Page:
Have you ever thought about who would look after your children
if you were to die before they turn 18? Perhaps you've arranged
for your parents to take care of them, or maybe one of your
brothers or sisters? However, unless you have appointed a
testamentary guardian, you can't guarantee that your children
will be placed in the care of the person you choose.
What is a testamentary guardian?
A testamentary guardian is an adult who is appointed in a
parent's Will to be responsible for taking daily and long-term
care of that parent's child until the age of 18, including
issues such as their education and involvement in extra-curricular
Many people mistakenly believe that their parents or siblings
will automatically be responsible for the care of their minor
children upon their death. However, unless a testamentary guardian
is appointed under your Will, any person with 'sufficient
interest' can apply for guardianship. If this occurs, the
Family Court of Australia has the power to appoint a legal guardian
based on what they believe is in the best interests of your child
– not necessarily who you would choose.
The last thing you want during what is already a stressful time
for your child, is for them to be exposed to family members
fighting over who is best suited to be appointed as guardian.
Similarly, you don't want the parenting responsibility to be
given to a person that you believe won't be a good guardian to
your child. Accordingly, it is important to nominate a testamentary
guardian whilst you are living, so you can have peace of mind
knowing that your child will cared for by the right person if the
How do you choose the right person?
Choosing the right person to raise your child is one of the most
challenging decisions you will ever have to make as a parent. Some
key factors you need to consider before making the decision
The proposed guardian's relationship with your child
The relationship and level of cooperation between your chosen
executors and trustees of your Will and the proposed guardian
Where your proposed guardian lives and how this will affect
your child's lifestyle
The age and ability of the proposed guardian to act as a parent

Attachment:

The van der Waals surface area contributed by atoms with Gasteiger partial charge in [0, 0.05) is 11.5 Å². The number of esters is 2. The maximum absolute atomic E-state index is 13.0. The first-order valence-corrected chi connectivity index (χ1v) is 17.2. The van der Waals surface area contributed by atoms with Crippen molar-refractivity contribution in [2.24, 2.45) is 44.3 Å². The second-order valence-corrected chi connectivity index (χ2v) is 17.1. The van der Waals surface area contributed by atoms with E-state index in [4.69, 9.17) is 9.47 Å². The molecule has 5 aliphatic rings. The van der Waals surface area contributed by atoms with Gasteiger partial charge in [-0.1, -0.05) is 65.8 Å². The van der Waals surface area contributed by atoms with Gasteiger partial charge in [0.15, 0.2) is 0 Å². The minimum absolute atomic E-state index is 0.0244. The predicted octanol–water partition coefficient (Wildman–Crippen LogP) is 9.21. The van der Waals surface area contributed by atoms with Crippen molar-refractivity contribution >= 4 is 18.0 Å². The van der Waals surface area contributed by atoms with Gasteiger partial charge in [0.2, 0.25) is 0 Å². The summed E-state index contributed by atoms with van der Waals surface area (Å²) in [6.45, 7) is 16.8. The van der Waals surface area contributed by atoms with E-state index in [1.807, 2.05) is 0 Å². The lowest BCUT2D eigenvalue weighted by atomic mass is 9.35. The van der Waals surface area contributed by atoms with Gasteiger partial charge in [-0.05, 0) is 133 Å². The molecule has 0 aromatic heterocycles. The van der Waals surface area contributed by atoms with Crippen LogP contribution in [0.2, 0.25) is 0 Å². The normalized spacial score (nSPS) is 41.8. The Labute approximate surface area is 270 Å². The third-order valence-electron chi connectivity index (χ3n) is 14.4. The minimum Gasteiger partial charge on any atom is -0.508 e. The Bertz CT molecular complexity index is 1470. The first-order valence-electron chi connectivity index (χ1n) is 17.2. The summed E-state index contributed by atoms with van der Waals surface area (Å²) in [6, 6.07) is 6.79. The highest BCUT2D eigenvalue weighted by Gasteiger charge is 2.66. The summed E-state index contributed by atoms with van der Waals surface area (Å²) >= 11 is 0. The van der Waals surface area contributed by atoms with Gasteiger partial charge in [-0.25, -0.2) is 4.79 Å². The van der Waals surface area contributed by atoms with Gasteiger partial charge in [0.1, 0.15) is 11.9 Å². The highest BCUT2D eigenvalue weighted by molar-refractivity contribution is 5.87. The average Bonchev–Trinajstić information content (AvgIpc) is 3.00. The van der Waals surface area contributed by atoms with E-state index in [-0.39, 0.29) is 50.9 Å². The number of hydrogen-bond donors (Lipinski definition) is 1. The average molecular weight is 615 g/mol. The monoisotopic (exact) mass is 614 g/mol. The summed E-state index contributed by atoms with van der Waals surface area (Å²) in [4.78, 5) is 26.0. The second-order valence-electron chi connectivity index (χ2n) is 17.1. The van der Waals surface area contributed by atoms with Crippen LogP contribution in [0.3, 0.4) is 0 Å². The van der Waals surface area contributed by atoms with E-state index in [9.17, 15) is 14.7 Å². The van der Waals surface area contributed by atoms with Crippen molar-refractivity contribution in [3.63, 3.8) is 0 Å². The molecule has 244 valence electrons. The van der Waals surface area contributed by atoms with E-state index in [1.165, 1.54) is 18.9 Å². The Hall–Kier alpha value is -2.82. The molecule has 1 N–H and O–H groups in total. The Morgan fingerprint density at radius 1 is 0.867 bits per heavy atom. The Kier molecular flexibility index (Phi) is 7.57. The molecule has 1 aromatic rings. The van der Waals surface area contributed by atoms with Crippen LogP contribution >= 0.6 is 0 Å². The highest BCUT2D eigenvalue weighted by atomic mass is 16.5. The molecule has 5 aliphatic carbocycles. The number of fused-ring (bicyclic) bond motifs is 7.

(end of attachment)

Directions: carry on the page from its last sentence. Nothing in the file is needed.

for your child
If your proposed guardian can financially support your
If the proposed guardian wants to be the guardian of your
Whether the proposed guardian has a similar parenting style to
To avoid any misunderstandings or conflict, you and your
child's other parent should nominate the same person as
guardian of your child. You also need to make sure that you let
your proposed guardian know before nominating them in your Will, to
ensure that they understand your expectations and are willing to
accept the responsibility.
What happens if you and the other parent do not agree?
It is important to note that parental responsibility for
children under the age of 18 will automatically be conferred onto
the surviving parent, even if you've nominated an alternate
guardian in your Will. However, if the person you have appointed as
testamentary guardian wishes to care for your child,
notwithstanding the survival of the other parent, then they need to
apply to the Family Court of Australia which will decide who is
best suited to assume the responsibility.
Can a guardian be removed?
Upon Application to the Court, a testamentary guardian may be
removed from his or her role as guardian, if the Court decides that
it's in the best interests of the child. The Court has the
power to then appoint another guardian in place of the original
Does my nominated testamentary guardian have the same role as
the trustee of my estate?
The testamentary guardian is responsible for making decisions
about the long-term care, welfare and development of your child,
and has the role of administering your estate in accordance with
your Will. Unless otherwise stated, they aren't entitled to any
part of your estate but can however, apply to the trustee of your
estate for funds in relation to the maintenance, education or
advancement of your child.
The content of this article is intended to provide a general
guide to the subject matter. Specialist advice should be sought
about your specific circumstances.
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